I got a great email the other day!
It was entitled
Student Loans: Another Reason to Avoid This Debt Completely
Rachel explains that people have become so accustomed to paying for college with student loans that they don’t even know how to get an education without taking on debt! She poses the question “…what would people do if they suddenly couldn’t get an easy money student loan to go to school?”
From the email:
Imagine the shock resulting from a recent announcement by JP Morgan Chase—America’s largest bank—that the company will stop issuing student loans altogether. Thasunda Duckett, the CEO for auto and student loans at Chase, explained it this way: “We just don’t see this as a market that we can significantly grow.” In other words, there isn’t enough money to be made in student loans.
What does this tell us? The lenders who are still in the game are there to make money. They aren’t there to help you fulfill your lifelong dream of earning a college degree.
And if you think “Well that’s a private bank–all they care about is making a buck. At least Uncle Sam has my back!”, you would be wrong. The government wants to get paid, with interest too. And they will get their money.
You can’t file for bankruptcy on a student loan—
and if you go long enough without making payments, the government can take the money you owe right out of your paycheck. Harsh as it sounds, student loans have never been about helping you get ahead as a student. They’re just another money-making machine. And with countless students unable to keep up with payments after graduation, the impact they’ll have on our generation is bound to get worse.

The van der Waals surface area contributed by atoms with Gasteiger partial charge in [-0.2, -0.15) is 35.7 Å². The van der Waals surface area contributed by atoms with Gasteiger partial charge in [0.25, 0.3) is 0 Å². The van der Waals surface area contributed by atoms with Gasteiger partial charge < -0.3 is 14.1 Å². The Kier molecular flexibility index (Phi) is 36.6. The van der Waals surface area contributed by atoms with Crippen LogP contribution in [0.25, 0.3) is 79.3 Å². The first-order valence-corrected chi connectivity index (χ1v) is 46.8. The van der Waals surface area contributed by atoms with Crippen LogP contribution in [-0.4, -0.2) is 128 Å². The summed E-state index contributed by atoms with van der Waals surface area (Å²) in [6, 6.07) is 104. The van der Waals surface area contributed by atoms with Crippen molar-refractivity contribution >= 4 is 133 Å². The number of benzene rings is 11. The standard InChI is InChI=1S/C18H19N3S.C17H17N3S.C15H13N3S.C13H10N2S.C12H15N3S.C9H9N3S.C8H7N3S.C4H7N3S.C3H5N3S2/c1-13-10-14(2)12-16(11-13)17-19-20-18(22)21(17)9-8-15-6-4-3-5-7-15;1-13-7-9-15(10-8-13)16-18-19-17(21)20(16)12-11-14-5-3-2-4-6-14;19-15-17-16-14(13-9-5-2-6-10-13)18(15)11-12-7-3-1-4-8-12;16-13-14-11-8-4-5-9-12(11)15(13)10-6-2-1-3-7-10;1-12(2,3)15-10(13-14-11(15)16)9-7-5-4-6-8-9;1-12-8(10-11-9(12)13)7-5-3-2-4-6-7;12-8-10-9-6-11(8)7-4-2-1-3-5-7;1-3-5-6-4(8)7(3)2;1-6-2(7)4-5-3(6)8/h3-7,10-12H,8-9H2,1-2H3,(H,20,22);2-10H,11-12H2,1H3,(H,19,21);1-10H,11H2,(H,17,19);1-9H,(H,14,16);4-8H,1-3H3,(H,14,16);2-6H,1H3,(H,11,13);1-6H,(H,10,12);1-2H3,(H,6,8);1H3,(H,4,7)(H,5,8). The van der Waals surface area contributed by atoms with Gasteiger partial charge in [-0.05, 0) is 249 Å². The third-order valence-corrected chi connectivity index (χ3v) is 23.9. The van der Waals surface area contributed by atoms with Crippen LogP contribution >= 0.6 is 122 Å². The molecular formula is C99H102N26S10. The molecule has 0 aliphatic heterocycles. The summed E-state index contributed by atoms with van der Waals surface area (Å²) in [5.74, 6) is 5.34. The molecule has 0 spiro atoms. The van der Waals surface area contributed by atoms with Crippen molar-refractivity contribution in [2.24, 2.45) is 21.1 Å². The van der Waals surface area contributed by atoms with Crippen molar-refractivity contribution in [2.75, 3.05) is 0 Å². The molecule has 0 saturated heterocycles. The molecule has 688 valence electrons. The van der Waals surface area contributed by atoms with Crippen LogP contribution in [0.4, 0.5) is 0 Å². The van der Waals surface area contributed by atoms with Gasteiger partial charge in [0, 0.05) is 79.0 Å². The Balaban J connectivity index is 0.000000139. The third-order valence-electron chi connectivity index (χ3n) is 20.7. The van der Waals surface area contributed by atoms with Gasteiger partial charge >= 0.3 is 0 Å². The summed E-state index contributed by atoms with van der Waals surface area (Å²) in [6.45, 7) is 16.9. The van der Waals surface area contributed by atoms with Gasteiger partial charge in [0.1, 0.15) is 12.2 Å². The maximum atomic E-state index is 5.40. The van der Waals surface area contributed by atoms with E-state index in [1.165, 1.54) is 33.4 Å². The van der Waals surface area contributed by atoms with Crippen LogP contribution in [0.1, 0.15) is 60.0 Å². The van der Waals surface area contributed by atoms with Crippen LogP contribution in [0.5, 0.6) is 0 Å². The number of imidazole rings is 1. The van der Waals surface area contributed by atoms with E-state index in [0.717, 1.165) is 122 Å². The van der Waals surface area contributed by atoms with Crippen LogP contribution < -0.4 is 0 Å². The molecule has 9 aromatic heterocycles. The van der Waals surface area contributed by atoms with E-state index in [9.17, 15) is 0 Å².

What is Rachel’s advice? Avoid student loans completely. Go to a school you can afford. That’s simple, and some might say simplistic, advice but it rings true!
As someone who took on over $250,000 in student loan debt (yes, as in a quarter million dollars) just to get an education to become a dentist I have real life experience dealing with massive debt. And that’s just my student loans—not equipment debt, start up debt, a mortgage on a dental building or any personal debt for a house or a car. Today’s dental student could EASILY have $300,000 to $400,000 in student loan debt alone.
My advice? Only take on student debt if you really know what you want to do and what the return on investment will be–what kind of money will you make? Don’t just go to dental school and become a dentist because you want the title “Doctor” or you think the lifestyle will be fun. It’s important to spend the time to get clear about what you want out of life and pursue it with passion. And a dental education may not be necessary to get where you want to go.
-Dr. Marcus Neff DDS
Dr. Neff is a co-author of the book “So You Want to be a Dentist?: What you Must Know to Succeed in Dentistry”. The book can be purchased at www.lulu.com, the iBookstore, Amazon.com, and many other digital retailers.